Sifting through the risks and benefits of coffee.

Sifting through the risks and benefits of coffee.

Sifting through the risks and benefits of coffee.

Health and medicine explained.
July 27 2011 7:24 AM

Café or Nay?

Some studies say coffee is good for you; others say it's bad. The scientists are just as confused as we are.

(Continued from Page 1)

And then there are the studies suggesting that coffee is good for you. Coffee drinkers are less likely to get liver cancer, endometrial cancer, and prostate cancer than abstainers, and coffee has also been associated with a reduced risk of Alzheimer's and Parkinson's diseases.

Trying to assess coffee through the lens of these studies is an exercise in frustration. Is a potential drop in Alzheimer's risk worth a possible increase in urinary tract cancer risk? Framing the question this way quickly leads to an Andy Rooney-style mind overload: Is coffee good for us or bad for us? Who knows?

It's easy to wonder whether the scientific ambivalence about coffee simply mirrors our own tortured attitudes about the drink. Drinking coffee is pleasurable and mind-altering. (If it weren't a potent drug, we wouldn't be drinking it in the first place.) Anything that gives us a buzz must be a little naughty, and yet that shame at needing our daily fix only adds to coffee's allure. It may seem odd to suggest that peer-reviewed science would be in thrall to our moral qualms, but consider the similar tangles of data over the health risks and benefits of drinking wine, eating chocolate, or even smoking marijuana. The scientists are telling us what we want to hear: Pleasure and pain go hand in hand.


In fact, there's every reason to view the research on coffee with skepticism. Nearly all the studies on coffee and human health suffer from a common problem, says Melissa Wellons, a University of Alabama physician who co-authored a recent review article on the benefits and risks of caffeinated beverages: They're observational. Such studies take groups of people with and without a condition and look for differences between them. That's one way to find associations, but it can't establish mechanisms or causality. For instance, the prostate cancer study that made headlines in May enrolled 47,911 men and surveyed them about their lifestyles and dietary habits over a 20-year stretch. During that time, 642 of the participants developed advanced prostate cancer. When researchers sorted the surveys, they found there were fewer heavy coffee drinkers in the group with advanced prostate cancers than in the group without. Indeed, men who drank six or more cups of coffee per day were 60 percent less likely to be in the group with the deadly cancer. That could mean that drinking huge amounts of coffee will cut your risk of having advanced prostate cancer by 60 percent. Or it could mean that having advanced prostate cancer decreased your likelihood of being a heavy coffee drinker by 60 percent. It's hard to know, a priori, which explanation is correct.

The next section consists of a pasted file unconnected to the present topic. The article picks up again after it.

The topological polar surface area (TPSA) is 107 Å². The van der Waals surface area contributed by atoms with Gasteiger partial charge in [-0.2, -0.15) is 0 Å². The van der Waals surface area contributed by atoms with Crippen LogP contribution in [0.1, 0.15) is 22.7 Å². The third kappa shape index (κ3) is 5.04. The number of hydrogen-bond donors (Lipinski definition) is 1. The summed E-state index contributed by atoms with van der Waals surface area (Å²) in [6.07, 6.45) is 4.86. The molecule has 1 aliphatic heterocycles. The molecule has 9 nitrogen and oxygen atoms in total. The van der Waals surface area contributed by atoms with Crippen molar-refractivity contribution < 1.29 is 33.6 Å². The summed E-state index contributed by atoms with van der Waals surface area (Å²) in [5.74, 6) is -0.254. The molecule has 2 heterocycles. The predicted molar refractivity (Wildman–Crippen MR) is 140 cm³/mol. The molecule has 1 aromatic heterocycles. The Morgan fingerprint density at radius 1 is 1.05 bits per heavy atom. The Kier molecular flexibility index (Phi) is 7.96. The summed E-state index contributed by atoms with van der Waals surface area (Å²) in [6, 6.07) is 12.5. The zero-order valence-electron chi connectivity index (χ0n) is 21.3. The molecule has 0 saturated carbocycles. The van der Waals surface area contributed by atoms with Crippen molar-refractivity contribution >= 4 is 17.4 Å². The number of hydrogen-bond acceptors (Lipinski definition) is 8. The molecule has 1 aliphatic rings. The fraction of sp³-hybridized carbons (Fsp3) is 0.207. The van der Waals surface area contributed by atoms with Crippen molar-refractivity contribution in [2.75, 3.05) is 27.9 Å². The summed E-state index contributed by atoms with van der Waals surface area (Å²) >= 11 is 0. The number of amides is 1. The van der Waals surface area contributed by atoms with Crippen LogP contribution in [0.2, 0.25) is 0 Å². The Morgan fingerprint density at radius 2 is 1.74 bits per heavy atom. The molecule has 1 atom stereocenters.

If you divide the observational studies into two piles—"coffee is good for you" and "coffee is bad for you"—the bulk of the flimsy evidence falls on the good-for-you side. More to the point, there just isn't any persuasive evidence that coffee is harmful, says Wellons, even though people have been drinking it for centuries. That's not to say coffee can't produce a minor array of inconveniences. Caffeine at doses of 65 mg or more can help relieve headaches, but habitual caffeine use can spur chronic headaches, too. Coffee makes you more alert, but it can also provoke insomnia, anxiety, and even tremors at high doses. Regular drinkers seem to have a decreased risk of developing diabetes, but for anyone who already has the disease, a hefty cup of coffee can make things worse. Up to three cups of coffee per day may slightly lower the risk of heart attack, but drinking a large dose might also trigger a heart attack if you're already at risk.

Rest assured, we'll see more conflicting research in years to come. There's nothing especially remarkable about coffee that makes it difficult to study. Scientists could get more convincing answers if they ran intervention trials—by assigning a bunch of people to either drink coffee or abstain from it for years or decades, and then checking which group got more cancer and other diseases. But such studies take lots of money and time, and they're unlikely to happen because they're so expensive. (Industry has little incentive to bankroll this research, and the government seems to have more pressing priorities.) Instead, we're bound to get more headline-grabbing observational data that hint at what we already think we know: Coffee is scary and wonderful.